HC Deb 06 December 1961 vol 650 cc1373-5
23. Mr. Milne

asked the Minister of Labour why he deferred till 2nd April, 1962 the operation of increases in female laundry workers' wage rates granted by the Laundry Wages Council; and, in view of the low wages being paid in this industry, if he will reconsider his decision.

26. Mr. Lee

asked the Minister of Labour how many wage council awards he has ratified as from 2nd April, 1962; and for what reason he has chosen this date.

41. Mr. Padley

asked the Minister of Labour why he has postponed the operation of the Laundry Wages Council Order until 2nd April, 1962.

Mr. Hare

I have made five Wages Regulation Orders with operative dates of 1st or 2nd April. I thought it right that there should be some element of delay before these Orders became effective because of the declared policy of the Government that in the present economic circumstances there should be a pause in increases in wages and other incomes. One of the five orders gives effect to proposals from the Laundry Wages Council for increases in the rates of female laundry workers. I have no doubt that in making its proposals the Council took full account of the present rates.

Mr. Milne

Is not the Minister aware that the Laundry Wages Council decisions affect workers in a very lowly paid industry? Is he not further aware that it is an injustice to inflict a pay pause on any section of workers, but that it is particularly unjust to those whose wage rates are such as have been agreed by the Laundry Wages Council? Is it not most unfair that after agreement has been reached in respect of wage increases the Minister of Labour should intervene like this and withhold implementation of the increases until well into the early part of next year?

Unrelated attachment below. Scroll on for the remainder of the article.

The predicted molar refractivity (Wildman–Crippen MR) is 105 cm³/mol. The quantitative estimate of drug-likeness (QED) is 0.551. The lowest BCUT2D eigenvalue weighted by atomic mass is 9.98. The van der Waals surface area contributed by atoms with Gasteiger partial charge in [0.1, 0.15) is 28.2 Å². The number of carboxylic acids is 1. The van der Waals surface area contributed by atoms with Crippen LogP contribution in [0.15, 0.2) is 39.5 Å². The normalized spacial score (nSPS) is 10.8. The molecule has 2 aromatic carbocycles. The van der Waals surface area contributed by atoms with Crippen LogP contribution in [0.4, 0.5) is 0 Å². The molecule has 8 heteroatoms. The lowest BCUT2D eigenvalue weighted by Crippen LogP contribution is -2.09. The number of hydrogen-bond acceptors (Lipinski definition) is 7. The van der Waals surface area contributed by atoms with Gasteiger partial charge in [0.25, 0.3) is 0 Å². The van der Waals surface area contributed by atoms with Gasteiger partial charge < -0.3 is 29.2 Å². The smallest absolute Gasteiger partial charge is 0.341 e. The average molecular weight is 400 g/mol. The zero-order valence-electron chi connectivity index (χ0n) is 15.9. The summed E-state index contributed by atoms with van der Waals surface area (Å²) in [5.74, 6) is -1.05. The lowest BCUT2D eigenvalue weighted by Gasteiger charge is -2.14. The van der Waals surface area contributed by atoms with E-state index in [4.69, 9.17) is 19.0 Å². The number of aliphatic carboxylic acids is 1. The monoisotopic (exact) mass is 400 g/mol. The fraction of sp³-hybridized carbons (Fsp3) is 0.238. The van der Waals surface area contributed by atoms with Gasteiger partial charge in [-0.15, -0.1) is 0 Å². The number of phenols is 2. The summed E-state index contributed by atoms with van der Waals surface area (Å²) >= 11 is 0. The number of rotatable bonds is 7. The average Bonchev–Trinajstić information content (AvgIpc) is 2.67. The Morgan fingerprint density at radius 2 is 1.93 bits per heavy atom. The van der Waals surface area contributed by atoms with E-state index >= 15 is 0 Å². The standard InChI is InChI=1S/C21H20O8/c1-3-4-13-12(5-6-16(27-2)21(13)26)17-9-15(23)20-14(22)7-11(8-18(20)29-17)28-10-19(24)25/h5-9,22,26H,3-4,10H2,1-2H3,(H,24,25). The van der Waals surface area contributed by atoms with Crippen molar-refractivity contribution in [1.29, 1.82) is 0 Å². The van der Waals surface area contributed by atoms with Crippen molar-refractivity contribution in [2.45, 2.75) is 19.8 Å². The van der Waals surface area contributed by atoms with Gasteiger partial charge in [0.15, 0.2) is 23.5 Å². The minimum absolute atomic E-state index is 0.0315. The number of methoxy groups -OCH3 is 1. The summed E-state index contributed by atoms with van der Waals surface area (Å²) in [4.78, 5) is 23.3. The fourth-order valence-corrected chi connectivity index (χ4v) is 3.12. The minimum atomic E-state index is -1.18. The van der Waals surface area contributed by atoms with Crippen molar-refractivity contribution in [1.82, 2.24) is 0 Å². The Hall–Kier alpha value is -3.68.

Mr. Hare

I would say that it was because of the declared policy of the Government of the need for the wage pause that, in fact, I took the action I did. These wage rates are put forward by the Council itself. My duty is to decide on what date they should be implemented.

Mr. Prentice

Is it not incredibly mean that an Order that leaves the men's wages at £7 17s. 10d. a week and raises the wages of the women workers only to £5 12s. 10½d, should nevertheless have to be postponed until 2nd April, 1962? Just how mean can the Government get in this matter? Is it not a terrible confession of failure on their part that their economic policy is in such a mess that they have had to put a burden on people earning these amounts of money?

Mr. Hare

These, of course, are minimum rates—[Interruption.]—as the hon. Gentleman knows perfectly well. Perhaps this is not the time to go into an argument on the wage pause, but the purpose of the wage pause is to ensure that the value of wages shall be maintained and in this it is the lower-paid workers who benefit.